As old supply chains vanished, many states, and the federal government in turn, have been forced to tinker with their lethal recipes.  They have experimented with different drugs, in some cases leading to grisly “botched” executions in which the condemned prisoners have visibly suffered prolonged, excruciating deaths, viewed by some as a breach of the constitutional ban on “cruel and unusual” punishments.

In 2017, Nebraska and Nevada announced they would use fentanyl, which is 100 times more powerful than morphine, in new multi-drug execution protocols.

By 2018, the U.S. Justice Department was also examining the “use of fentanyl as part of a lethal injection protocol,” according to a three-page internal memorandum from March 2018 by the director of the department’s Bureau of Prisons.

The Justice Department revealed the memo’s existence in an August court filing after a federal judge ordered it to produce a complete “administrative record” showing how it arrived at the new pentobarbital execution protocol announced in July.

The full contents of the memo are not public. It is not known why the department decided to examine fentanyl, what supply channels were considered or why it ultimately rejected fentanyl as a protocol.  The government’s court filing shows the only other named drug examined as the subject of a department memo was pentobarbital, the drug it now says it wants to use in December and January to kill five of the 61 prisoners awaiting execution on federal death row....

Doctors can prescribe fentanyl for treating severe pain.  In recent years, illegal fentanyl has become a common additive in bootleg pain pills and other street drugs, contributing to the tens of thousands of opioid overdose deaths in the country each year.  Even tiny quantities can slow or stop a person’s breathing.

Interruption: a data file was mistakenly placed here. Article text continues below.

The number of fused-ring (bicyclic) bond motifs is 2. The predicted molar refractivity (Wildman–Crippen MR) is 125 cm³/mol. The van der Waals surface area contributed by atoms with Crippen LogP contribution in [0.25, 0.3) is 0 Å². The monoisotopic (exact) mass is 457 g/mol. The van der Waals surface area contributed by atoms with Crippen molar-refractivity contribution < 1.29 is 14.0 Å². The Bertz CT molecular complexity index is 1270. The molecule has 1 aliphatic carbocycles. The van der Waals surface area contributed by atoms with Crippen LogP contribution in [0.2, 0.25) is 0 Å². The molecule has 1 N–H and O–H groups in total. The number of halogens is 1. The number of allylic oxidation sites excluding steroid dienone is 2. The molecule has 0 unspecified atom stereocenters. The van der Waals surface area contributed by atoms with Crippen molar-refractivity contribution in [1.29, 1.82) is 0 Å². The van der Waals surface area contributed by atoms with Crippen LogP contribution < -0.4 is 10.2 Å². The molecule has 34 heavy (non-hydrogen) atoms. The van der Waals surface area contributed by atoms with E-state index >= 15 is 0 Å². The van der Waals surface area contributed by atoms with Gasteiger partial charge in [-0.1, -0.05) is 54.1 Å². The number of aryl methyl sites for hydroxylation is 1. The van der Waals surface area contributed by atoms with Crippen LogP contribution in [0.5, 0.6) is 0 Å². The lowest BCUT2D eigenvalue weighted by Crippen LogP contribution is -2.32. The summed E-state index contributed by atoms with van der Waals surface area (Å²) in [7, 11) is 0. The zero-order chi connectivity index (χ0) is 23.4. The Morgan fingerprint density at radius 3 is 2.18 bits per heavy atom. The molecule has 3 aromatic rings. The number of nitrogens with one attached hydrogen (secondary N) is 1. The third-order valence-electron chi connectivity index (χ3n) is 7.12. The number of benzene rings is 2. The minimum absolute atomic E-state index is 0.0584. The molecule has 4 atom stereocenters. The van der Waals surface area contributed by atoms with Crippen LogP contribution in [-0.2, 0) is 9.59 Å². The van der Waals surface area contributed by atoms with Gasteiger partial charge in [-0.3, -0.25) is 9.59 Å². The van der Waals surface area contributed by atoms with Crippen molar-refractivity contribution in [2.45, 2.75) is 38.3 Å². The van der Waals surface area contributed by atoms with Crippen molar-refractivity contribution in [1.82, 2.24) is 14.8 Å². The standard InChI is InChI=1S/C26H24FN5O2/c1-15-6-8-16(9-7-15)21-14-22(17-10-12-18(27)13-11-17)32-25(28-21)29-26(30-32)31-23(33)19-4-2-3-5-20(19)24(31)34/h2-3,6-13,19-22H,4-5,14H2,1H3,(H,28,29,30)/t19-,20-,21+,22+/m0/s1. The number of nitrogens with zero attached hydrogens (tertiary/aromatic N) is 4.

Earlier this year, an Ohio lawmaker proposed using some of the illegal fentanyl seized from drug traffickers to execute condemned inmates....

In August 2018, Carey Dean Moore became the first person in the United States to be executed using a protocol that included fentanyl.  Nebraska prison officials injected him with fentanyl and three other drugs. Moore took 23 minutes to die. Witnesses said that before succumbing, Moore breathed heavily and coughed and that his face turned red, then purple.

Prior recent related posts:

September 15, 2019 in Baze and Glossip lethal injection cases, Death Penalty Reforms, Procedure and Proof at Sentencing, Who Sentences | Permalink | Comments (3)

Wednesday, September 11, 2019

After Sixth Circuit panel approves (resoundingly) Ohio's execution protocol, will state now seek to restart its machinery of death?

As reported in this post from February, Ohio Gov Mike DeWine put a long list of scheduled executions on hold after a lower court had ruled that "it is certain or very likely" that the state's reliance on the drug midazolam in its eceuction protocol "cannot reduce consciousness to the level at which a condemned inmate will not experience the severe pain associated with injection of the paralytic drug or potassium chloride."  Ironically, the Ohio death row defendant, Warren Keith Henness, appealed the district court's decision because it ultimately denied his request for a stay of execution.